WAIKIKI, Hawaii (HawaiiNewsNow) – The Honolulu Zoo has won re-accreditation one year after it nearly lost that status from the Association of Zoos and Aquariums.
National accreditation is important because it means the Honolulu Zoo can rejoin more than 200 zoos and aquariums across the country that meet basic standards and it allows Honolulu to continue trading rare animals with other zoos on the mainland.
Sources told Hawaii News Now a three-person inspection team from the AZA reviewed conditions at Honolulu Zoo in January and the organization has agreed to restore the zoo's national accreditation, one year after putting it on hold because of a number of problems that have since been fixed. The zoo never lost its accreditation.
The biggest improvement noted by accreditation inspectors was the opening of the $12 million new elephant habitat late last year.
The zoo's two female elephants now enjoy a home that's about ten times larger than their old cramped quarters, where they spent nearly 20 years.
Zoo visitors have noticed the difference.
"It's a lot bigger than it was. It seems like they're not all stuck in one spot, like the other exhibit that they had, so it's really nice," said Teddie Malufau of Makiki, who was visiting the zoo with her husband Feso.
The zoo also spent about $1.2 million designing and installing new signs and maps, in response to AZA criticism that it was difficult for visitors to find their way around the zoo.
Terrance Holmes, a zoo visitor from Oakland, Calif., said the new signs are helpful in telling visitors how to get around the 32-acre zoo.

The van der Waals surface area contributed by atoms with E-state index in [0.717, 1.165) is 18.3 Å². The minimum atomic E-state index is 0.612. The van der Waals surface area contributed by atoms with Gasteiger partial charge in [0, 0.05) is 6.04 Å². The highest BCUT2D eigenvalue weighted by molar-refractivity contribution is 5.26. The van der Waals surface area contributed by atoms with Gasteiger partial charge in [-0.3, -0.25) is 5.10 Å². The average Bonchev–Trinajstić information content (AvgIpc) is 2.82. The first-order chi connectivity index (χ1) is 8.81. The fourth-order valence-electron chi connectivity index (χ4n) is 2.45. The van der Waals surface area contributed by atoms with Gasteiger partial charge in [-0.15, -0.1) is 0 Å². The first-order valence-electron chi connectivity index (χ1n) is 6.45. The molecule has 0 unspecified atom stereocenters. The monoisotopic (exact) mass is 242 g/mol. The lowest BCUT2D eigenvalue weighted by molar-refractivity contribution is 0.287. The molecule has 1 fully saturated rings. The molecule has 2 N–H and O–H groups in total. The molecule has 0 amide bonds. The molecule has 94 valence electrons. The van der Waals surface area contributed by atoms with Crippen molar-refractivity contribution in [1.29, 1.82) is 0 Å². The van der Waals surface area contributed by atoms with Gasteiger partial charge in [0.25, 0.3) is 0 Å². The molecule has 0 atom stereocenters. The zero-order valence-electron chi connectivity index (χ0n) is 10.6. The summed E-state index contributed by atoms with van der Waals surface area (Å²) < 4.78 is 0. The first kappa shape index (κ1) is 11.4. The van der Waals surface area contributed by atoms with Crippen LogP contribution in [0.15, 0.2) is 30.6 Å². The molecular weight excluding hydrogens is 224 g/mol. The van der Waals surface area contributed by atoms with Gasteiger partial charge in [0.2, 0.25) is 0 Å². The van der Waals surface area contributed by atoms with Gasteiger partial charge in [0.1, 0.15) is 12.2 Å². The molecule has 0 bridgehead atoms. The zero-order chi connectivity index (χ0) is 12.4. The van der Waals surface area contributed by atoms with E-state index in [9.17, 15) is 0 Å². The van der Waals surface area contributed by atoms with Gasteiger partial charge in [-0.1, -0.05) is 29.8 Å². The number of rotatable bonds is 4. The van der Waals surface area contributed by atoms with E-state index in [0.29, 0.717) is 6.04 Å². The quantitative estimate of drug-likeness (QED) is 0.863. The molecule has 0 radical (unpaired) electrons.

"Absolutely. They're very big, very large. You can see them from a couple of feet away all the way up to a couple of yards away," Holmes said after he consulted a map and signs outside the zoo's savannah exhibit.
"It looks like they put more in so you know where to go, and it's easier to find," Malufau said.
The zoo has filled several key vacancies in the past year, reducing staff openings that the AZA raised questions about in its inspection in early 2011.
Just a few weeks ago, the zoo hired a second veterinarian, a position that had been vacant for several years, according to zoo employees.
A couple of months ago, the zoo also hired a reptile curator. And within the last month, the zoo hired a registrar to keep records on the zoo's 840 creatures from more than 200 species. Zoo employees said that position had been vacant since June, when the last registrar retired.
Zoo Director Manuel Mollinedo was traveling on the mainland on business Sunday and not available for comment. Zoo employees credit Mollinedo, who was hired at the end of 2010, with making improvements at the zoo.
Employees also said former city Enterprise Services Director Sidney Quintal pushed through many improvements before he retired from the city and moved out of the state last summer.
City officials expect to announce the re-accreditation later this month. Then in four more years, the Honolulu Zoo will face accreditation inspections again.